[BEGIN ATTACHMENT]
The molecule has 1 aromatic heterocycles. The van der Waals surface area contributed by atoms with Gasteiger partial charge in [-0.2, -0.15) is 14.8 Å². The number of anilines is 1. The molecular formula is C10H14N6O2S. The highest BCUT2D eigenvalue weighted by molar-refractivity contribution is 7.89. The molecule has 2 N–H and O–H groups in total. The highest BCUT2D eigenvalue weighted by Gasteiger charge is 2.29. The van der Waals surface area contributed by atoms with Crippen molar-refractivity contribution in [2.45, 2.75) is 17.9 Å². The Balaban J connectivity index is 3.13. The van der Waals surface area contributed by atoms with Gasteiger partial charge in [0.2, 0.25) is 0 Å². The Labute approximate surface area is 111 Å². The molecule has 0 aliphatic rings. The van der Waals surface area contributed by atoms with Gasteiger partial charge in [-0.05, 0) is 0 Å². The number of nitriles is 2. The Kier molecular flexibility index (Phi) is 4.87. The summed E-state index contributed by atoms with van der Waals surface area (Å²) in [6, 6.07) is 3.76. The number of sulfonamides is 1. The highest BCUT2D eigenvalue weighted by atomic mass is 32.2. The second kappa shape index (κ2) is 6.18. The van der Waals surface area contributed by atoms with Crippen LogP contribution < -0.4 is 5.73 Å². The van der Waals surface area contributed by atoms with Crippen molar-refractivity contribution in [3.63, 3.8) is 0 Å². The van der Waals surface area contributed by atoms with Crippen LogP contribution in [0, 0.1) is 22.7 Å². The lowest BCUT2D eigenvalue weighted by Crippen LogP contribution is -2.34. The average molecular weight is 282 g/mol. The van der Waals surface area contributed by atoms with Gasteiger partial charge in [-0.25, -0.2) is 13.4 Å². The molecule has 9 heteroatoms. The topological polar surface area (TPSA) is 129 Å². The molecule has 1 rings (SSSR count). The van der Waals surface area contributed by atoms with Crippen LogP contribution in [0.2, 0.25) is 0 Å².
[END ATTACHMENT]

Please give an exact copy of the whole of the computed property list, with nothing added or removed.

The molecule has 1 aromatic heterocycles. The van der Waals surface area contributed by atoms with Gasteiger partial charge in [-0.2, -0.15) is 14.8 Å². The number of anilines is 1. The molecular formula is C10H14N6O2S. The highest BCUT2D eigenvalue weighted by molar-refractivity contribution is 7.89. The molecule has 2 N–H and O–H groups in total. The highest BCUT2D eigenvalue weighted by Gasteiger charge is 2.29. The van der Waals surface area contributed by atoms with Crippen molar-refractivity contribution in [2.45, 2.75) is 17.9 Å². The Balaban J connectivity index is 3.13. The van der Waals surface area contributed by atoms with Gasteiger partial charge in [0.2, 0.25) is 0 Å². The Labute approximate surface area is 111 Å². The molecule has 0 aliphatic rings. The van der Waals surface area contributed by atoms with Gasteiger partial charge in [-0.05, 0) is 0 Å². The number of nitriles is 2. The Kier molecular flexibility index (Phi) is 4.87. The summed E-state index contributed by atoms with van der Waals surface area (Å²) in [6, 6.07) is 3.76. The number of sulfonamides is 1. The highest BCUT2D eigenvalue weighted by atomic mass is 32.2. The second kappa shape index (κ2) is 6.18. The van der Waals surface area contributed by atoms with Crippen LogP contribution < -0.4 is 5.73 Å². The van der Waals surface area contributed by atoms with Crippen molar-refractivity contribution in [3.63, 3.8) is 0 Å². The van der Waals surface area contributed by atoms with Crippen LogP contribution in [0, 0.1) is 22.7 Å². The lowest BCUT2D eigenvalue weighted by Crippen LogP contribution is -2.34. The average molecular weight is 282 g/mol. The van der Waals surface area contributed by atoms with Gasteiger partial charge in [-0.25, -0.2) is 13.4 Å². The molecule has 9 heteroatoms. The topological polar surface area (TPSA) is 129 Å². The molecule has 1 rings (SSSR count). The van der Waals surface area contributed by atoms with Crippen LogP contribution in [0.2, 0.25) is 0 Å².